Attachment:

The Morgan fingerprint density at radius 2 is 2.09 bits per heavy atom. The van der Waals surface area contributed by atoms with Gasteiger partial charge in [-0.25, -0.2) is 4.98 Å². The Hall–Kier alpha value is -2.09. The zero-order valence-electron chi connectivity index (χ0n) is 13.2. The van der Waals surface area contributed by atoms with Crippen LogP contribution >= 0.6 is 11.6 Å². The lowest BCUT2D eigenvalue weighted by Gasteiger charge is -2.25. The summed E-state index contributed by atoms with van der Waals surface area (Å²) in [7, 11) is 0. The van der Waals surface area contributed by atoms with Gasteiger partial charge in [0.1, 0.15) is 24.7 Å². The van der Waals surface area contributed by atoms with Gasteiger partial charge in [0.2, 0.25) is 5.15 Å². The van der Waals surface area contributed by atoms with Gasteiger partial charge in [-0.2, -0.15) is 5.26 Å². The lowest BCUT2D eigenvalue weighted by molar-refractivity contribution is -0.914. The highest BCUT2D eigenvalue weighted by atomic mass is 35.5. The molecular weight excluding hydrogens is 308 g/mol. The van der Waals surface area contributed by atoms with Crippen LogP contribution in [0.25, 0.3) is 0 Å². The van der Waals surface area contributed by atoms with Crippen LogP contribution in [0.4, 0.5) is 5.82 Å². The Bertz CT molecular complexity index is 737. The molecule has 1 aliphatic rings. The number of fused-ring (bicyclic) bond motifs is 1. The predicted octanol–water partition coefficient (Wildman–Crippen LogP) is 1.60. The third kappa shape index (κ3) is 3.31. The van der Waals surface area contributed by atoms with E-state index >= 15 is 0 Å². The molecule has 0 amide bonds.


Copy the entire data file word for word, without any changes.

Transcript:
The Morgan fingerprint density at radius 2 is 2.09 bits per heavy atom. The van der Waals surface area contributed by atoms with Gasteiger partial charge in [-0.25, -0.2) is 4.98 Å². The Hall–Kier alpha value is -2.09. The zero-order valence-electron chi connectivity index (χ0n) is 13.2. The van der Waals surface area contributed by atoms with Crippen LogP contribution >= 0.6 is 11.6 Å². The lowest BCUT2D eigenvalue weighted by Gasteiger charge is -2.25. The summed E-state index contributed by atoms with van der Waals surface area (Å²) in [7, 11) is 0. The van der Waals surface area contributed by atoms with Gasteiger partial charge in [0.1, 0.15) is 24.7 Å². The van der Waals surface area contributed by atoms with Gasteiger partial charge in [0.2, 0.25) is 5.15 Å². The van der Waals surface area contributed by atoms with Gasteiger partial charge in [-0.2, -0.15) is 5.26 Å². The lowest BCUT2D eigenvalue weighted by molar-refractivity contribution is -0.914. The highest BCUT2D eigenvalue weighted by atomic mass is 35.5. The molecular weight excluding hydrogens is 308 g/mol. The van der Waals surface area contributed by atoms with Crippen LogP contribution in [0.25, 0.3) is 0 Å². The van der Waals surface area contributed by atoms with Crippen LogP contribution in [0.4, 0.5) is 5.82 Å². The Bertz CT molecular complexity index is 737. The molecule has 1 aliphatic rings. The number of fused-ring (bicyclic) bond motifs is 1. The predicted octanol–water partition coefficient (Wildman–Crippen LogP) is 1.60. The third kappa shape index (κ3) is 3.31. The van der Waals surface area contributed by atoms with E-state index >= 15 is 0 Å². The molecule has 0 amide bonds.